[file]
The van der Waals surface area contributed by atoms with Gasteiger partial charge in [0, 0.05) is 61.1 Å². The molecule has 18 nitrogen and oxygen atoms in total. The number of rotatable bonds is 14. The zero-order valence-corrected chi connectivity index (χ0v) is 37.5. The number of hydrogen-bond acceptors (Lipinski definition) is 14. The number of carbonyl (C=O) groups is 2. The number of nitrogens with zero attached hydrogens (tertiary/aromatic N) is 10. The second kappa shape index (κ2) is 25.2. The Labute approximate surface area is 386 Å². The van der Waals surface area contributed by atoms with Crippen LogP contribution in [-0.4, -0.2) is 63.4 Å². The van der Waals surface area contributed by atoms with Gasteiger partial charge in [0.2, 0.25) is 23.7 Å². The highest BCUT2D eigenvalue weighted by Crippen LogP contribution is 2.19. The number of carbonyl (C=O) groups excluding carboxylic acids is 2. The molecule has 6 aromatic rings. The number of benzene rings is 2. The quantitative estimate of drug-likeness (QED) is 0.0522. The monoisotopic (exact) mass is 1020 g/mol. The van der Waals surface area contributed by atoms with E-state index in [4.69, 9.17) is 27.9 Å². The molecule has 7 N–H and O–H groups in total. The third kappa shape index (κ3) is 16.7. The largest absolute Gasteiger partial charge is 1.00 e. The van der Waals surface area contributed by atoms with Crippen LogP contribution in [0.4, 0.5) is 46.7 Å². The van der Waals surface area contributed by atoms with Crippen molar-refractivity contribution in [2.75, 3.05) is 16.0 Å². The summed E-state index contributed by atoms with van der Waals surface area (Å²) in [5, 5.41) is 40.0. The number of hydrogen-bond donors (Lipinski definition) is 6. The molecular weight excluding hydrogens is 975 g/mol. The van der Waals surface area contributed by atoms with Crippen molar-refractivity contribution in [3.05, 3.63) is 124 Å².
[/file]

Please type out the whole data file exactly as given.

The van der Waals surface area contributed by atoms with Gasteiger partial charge in [0, 0.05) is 61.1 Å². The molecule has 18 nitrogen and oxygen atoms in total. The number of rotatable bonds is 14. The zero-order valence-corrected chi connectivity index (χ0v) is 37.5. The number of hydrogen-bond acceptors (Lipinski definition) is 14. The number of carbonyl (C=O) groups is 2. The number of nitrogens with zero attached hydrogens (tertiary/aromatic N) is 10. The second kappa shape index (κ2) is 25.2. The Labute approximate surface area is 386 Å². The van der Waals surface area contributed by atoms with Crippen LogP contribution in [-0.4, -0.2) is 63.4 Å². The van der Waals surface area contributed by atoms with Gasteiger partial charge in [0.2, 0.25) is 23.7 Å². The highest BCUT2D eigenvalue weighted by Crippen LogP contribution is 2.19. The number of carbonyl (C=O) groups excluding carboxylic acids is 2. The molecule has 6 aromatic rings. The number of benzene rings is 2. The quantitative estimate of drug-likeness (QED) is 0.0522. The monoisotopic (exact) mass is 1020 g/mol. The van der Waals surface area contributed by atoms with E-state index in [4.69, 9.17) is 27.9 Å². The molecule has 7 N–H and O–H groups in total. The third kappa shape index (κ3) is 16.7. The largest absolute Gasteiger partial charge is 1.00 e. The van der Waals surface area contributed by atoms with Crippen LogP contribution in [0.4, 0.5) is 46.7 Å². The van der Waals surface area contributed by atoms with Crippen molar-refractivity contribution in [2.75, 3.05) is 16.0 Å². The summed E-state index contributed by atoms with van der Waals surface area (Å²) in [5, 5.41) is 40.0. The number of hydrogen-bond donors (Lipinski definition) is 6. The molecular weight excluding hydrogens is 975 g/mol. The van der Waals surface area contributed by atoms with Crippen molar-refractivity contribution in [3.05, 3.63) is 124 Å².